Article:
Document Type

Article

Publication Date

2008

Abstract

Arsenic released by bottom sediments was determined by experiments in which the sediments were artificially re-suspended using a particle entrapment simulator (PES) to simulate river conditions. Sediment cores were collected from various tributaries to drinking water reservoirs in Connecticut spiked with arsenic, and run in the PES at simulated bed-flow shear stresses from 0.0 to 0.6 N/m2. Under equilibrium conditions, the dissolved fraction of arsenic was found to range from 8.3 to 22.1 ug/1, which in most cases exceeded EPA Maximum Contaminant Level (MCL) of 10 ug/1. Experimental results from these simulations have shown that bed-flow shear stress causes an increased concentration of dissolved arsenic, most notably at shear stresses of 0.4,0.5, and 0.6 N/m2. For the solid phase under equilibrium, the concentrations of arsenic ranged between 71 and 275 mg/kg. The average concentration of arsenic on the solid phase as well as partitioning coefficient values (Kp) were highest at initial shear stress. This was attributed to the higher fraction of colloidal material and finer organic particles in the suspended solid mixture. Particles of such nature proved to have higher affinity to arsenic. Kp values were determined from PES data and were found to range from 4,687 to 24,090 1/kg. However, on a mass load basis, the amount of arsenic found in suspended sediment increased with the increase of shear stress. Similarly, the amount of arsenic in the solid phase increased significantly for sites with high Volatile Organic Carbon (VOC) content. Because of the influence of Total Suspended Solids (TSS) and VOC concentrations on Kp, the use of the PES is more appropriate in obtaining Kp values that would be found under real stream conditions when compared to the traditional way of measuring Kp using a jar study technique.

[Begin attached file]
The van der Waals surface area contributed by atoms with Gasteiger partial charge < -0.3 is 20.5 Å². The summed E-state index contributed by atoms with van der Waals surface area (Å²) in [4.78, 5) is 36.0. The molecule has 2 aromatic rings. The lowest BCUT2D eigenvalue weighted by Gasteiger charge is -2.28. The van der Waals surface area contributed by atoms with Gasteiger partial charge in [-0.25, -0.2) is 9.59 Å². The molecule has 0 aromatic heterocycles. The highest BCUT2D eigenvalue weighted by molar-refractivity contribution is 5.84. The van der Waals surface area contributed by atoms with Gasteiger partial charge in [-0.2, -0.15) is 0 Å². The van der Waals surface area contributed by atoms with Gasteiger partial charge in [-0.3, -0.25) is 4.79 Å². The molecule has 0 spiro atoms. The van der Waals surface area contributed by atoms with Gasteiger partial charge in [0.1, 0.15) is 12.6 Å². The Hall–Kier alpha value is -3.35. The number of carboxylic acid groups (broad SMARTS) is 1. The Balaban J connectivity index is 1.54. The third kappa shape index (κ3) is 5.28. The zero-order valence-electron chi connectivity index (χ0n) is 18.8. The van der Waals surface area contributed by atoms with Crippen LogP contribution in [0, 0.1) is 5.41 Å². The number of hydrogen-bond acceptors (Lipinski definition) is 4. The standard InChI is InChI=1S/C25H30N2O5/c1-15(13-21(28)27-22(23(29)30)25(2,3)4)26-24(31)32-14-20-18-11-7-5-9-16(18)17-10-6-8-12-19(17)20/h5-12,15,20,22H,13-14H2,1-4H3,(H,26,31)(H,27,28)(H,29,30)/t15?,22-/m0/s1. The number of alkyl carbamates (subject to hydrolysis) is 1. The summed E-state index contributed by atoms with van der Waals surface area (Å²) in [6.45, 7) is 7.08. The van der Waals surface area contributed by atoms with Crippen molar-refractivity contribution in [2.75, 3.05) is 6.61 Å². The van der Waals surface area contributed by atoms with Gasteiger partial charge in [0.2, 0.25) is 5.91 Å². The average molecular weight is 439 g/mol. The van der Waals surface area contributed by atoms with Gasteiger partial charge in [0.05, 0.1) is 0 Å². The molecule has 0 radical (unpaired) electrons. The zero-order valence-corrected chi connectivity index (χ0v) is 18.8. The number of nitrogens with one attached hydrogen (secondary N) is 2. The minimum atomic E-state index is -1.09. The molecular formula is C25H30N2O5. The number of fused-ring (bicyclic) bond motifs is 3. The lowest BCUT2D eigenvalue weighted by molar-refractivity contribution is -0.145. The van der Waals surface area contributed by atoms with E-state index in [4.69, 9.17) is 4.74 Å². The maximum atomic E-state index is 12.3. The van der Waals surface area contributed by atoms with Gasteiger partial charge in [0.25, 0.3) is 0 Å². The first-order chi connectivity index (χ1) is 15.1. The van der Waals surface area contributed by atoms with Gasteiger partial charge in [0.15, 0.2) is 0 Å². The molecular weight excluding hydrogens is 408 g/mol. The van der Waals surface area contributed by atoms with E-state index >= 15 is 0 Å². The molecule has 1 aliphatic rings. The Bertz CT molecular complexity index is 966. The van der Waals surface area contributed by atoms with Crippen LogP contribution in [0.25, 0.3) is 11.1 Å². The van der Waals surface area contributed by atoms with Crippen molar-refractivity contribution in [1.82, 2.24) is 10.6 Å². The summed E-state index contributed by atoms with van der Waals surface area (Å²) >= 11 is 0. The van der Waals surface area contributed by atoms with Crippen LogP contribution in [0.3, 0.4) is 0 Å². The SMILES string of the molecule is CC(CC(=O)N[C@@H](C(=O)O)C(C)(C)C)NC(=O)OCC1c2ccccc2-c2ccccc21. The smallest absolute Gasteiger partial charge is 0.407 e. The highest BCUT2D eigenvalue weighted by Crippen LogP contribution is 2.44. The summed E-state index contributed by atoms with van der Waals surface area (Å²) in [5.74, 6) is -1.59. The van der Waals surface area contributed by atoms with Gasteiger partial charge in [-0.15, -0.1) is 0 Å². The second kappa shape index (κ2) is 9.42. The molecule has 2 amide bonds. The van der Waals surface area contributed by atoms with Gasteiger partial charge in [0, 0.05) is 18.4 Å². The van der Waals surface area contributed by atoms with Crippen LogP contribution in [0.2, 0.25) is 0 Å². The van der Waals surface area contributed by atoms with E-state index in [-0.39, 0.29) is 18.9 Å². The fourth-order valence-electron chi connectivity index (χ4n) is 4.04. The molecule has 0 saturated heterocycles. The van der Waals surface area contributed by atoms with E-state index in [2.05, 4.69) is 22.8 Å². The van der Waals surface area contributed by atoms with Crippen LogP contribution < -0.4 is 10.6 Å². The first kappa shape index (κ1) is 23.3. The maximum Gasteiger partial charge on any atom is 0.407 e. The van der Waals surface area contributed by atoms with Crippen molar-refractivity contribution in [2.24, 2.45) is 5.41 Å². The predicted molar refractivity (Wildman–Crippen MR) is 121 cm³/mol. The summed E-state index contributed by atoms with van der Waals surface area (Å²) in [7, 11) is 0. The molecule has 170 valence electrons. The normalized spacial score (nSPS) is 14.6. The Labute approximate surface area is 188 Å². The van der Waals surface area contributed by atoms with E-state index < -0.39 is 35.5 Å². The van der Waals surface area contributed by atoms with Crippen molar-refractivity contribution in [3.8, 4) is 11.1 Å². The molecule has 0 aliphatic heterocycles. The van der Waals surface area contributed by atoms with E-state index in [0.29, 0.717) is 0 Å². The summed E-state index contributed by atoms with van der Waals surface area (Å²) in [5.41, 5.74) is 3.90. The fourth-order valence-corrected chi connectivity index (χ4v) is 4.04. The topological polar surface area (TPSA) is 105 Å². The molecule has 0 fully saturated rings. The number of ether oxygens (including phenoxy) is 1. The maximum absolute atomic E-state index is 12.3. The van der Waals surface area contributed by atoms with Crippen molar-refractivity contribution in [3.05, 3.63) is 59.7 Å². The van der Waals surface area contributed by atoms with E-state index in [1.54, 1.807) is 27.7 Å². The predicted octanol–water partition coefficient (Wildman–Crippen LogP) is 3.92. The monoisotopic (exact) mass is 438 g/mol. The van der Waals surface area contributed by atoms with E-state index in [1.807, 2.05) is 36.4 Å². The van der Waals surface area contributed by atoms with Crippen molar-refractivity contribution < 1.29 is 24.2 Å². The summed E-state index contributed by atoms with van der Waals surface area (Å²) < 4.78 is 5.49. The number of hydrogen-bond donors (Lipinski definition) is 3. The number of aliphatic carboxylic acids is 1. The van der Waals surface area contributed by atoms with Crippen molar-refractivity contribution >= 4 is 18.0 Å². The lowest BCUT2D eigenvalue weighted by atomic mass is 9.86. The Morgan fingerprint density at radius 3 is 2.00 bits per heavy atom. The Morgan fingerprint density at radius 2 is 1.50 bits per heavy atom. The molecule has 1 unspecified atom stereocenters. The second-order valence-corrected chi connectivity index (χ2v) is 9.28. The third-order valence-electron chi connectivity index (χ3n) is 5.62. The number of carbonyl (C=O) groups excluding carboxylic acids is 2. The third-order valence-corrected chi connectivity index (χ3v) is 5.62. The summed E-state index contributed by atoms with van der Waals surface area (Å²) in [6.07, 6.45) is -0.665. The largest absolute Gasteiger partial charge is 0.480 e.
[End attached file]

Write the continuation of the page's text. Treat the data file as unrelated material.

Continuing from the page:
Comments

The original publication is available at www.springerlink.com

Alkhatib, E., & Berna, E. (2008). Simulation of arsenic partitioning in tributaries to drinking water resevoirs. Environmental Monitoring and Assessment, 137(1-3), 197-204. doi: http://dx.doi.org/10.1007/s10661-007-9740-0


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